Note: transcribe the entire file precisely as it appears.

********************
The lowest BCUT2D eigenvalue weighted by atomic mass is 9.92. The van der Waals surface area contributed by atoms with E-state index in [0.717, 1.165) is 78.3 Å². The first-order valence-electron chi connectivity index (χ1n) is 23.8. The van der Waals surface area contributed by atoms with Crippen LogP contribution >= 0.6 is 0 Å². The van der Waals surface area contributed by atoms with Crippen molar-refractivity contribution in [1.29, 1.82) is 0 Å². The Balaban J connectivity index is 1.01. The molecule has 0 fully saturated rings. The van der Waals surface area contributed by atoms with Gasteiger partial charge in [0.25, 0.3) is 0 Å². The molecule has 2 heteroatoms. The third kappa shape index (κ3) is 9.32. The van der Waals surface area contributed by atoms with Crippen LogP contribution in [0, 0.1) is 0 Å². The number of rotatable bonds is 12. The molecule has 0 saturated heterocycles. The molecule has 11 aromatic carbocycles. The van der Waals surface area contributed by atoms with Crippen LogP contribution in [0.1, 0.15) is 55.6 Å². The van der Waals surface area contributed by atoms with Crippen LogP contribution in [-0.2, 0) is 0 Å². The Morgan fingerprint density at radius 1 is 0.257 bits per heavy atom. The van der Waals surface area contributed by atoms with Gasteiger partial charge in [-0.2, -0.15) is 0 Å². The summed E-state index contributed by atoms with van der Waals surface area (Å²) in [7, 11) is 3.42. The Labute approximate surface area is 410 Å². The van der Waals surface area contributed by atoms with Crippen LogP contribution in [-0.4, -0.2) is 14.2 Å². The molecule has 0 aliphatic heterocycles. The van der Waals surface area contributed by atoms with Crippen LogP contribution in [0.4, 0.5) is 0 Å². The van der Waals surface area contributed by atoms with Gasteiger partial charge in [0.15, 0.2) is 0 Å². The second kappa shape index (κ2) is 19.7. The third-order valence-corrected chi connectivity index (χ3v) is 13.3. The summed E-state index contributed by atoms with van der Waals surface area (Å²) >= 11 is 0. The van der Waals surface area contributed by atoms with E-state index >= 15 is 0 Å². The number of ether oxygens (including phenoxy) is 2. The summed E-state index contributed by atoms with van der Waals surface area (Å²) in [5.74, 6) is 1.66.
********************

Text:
The lowest BCUT2D eigenvalue weighted by atomic mass is 9.92. The van der Waals surface area contributed by atoms with E-state index in [0.717, 1.165) is 78.3 Å². The first-order valence-electron chi connectivity index (χ1n) is 23.8. The van der Waals surface area contributed by atoms with Crippen LogP contribution >= 0.6 is 0 Å². The van der Waals surface area contributed by atoms with Crippen molar-refractivity contribution in [1.29, 1.82) is 0 Å². The Balaban J connectivity index is 1.01. The molecule has 0 fully saturated rings. The van der Waals surface area contributed by atoms with Gasteiger partial charge in [0.25, 0.3) is 0 Å². The molecule has 2 heteroatoms. The third kappa shape index (κ3) is 9.32. The van der Waals surface area contributed by atoms with Crippen LogP contribution in [0, 0.1) is 0 Å². The number of rotatable bonds is 12. The molecule has 0 saturated heterocycles. The molecule has 11 aromatic carbocycles. The van der Waals surface area contributed by atoms with Crippen LogP contribution in [0.1, 0.15) is 55.6 Å². The van der Waals surface area contributed by atoms with Crippen LogP contribution in [-0.2, 0) is 0 Å². The Morgan fingerprint density at radius 1 is 0.257 bits per heavy atom. The van der Waals surface area contributed by atoms with Gasteiger partial charge in [-0.2, -0.15) is 0 Å². The summed E-state index contributed by atoms with van der Waals surface area (Å²) in [7, 11) is 3.42. The Labute approximate surface area is 410 Å². The van der Waals surface area contributed by atoms with Crippen LogP contribution in [-0.4, -0.2) is 14.2 Å². The molecule has 0 aliphatic heterocycles. The van der Waals surface area contributed by atoms with Crippen LogP contribution in [0.4, 0.5) is 0 Å². The van der Waals surface area contributed by atoms with Gasteiger partial charge in [0.15, 0.2) is 0 Å². The second kappa shape index (κ2) is 19.7. The third-order valence-corrected chi connectivity index (χ3v) is 13.3. The summed E-state index contributed by atoms with van der Waals surface area (Å²) >= 11 is 0. The van der Waals surface area contributed by atoms with E-state index >= 15 is 0 Å². The number of ether oxygens (including phenoxy) is 2. The summed E-state index contributed by atoms with van der Waals surface area (Å²) in [5.74, 6) is 1.66.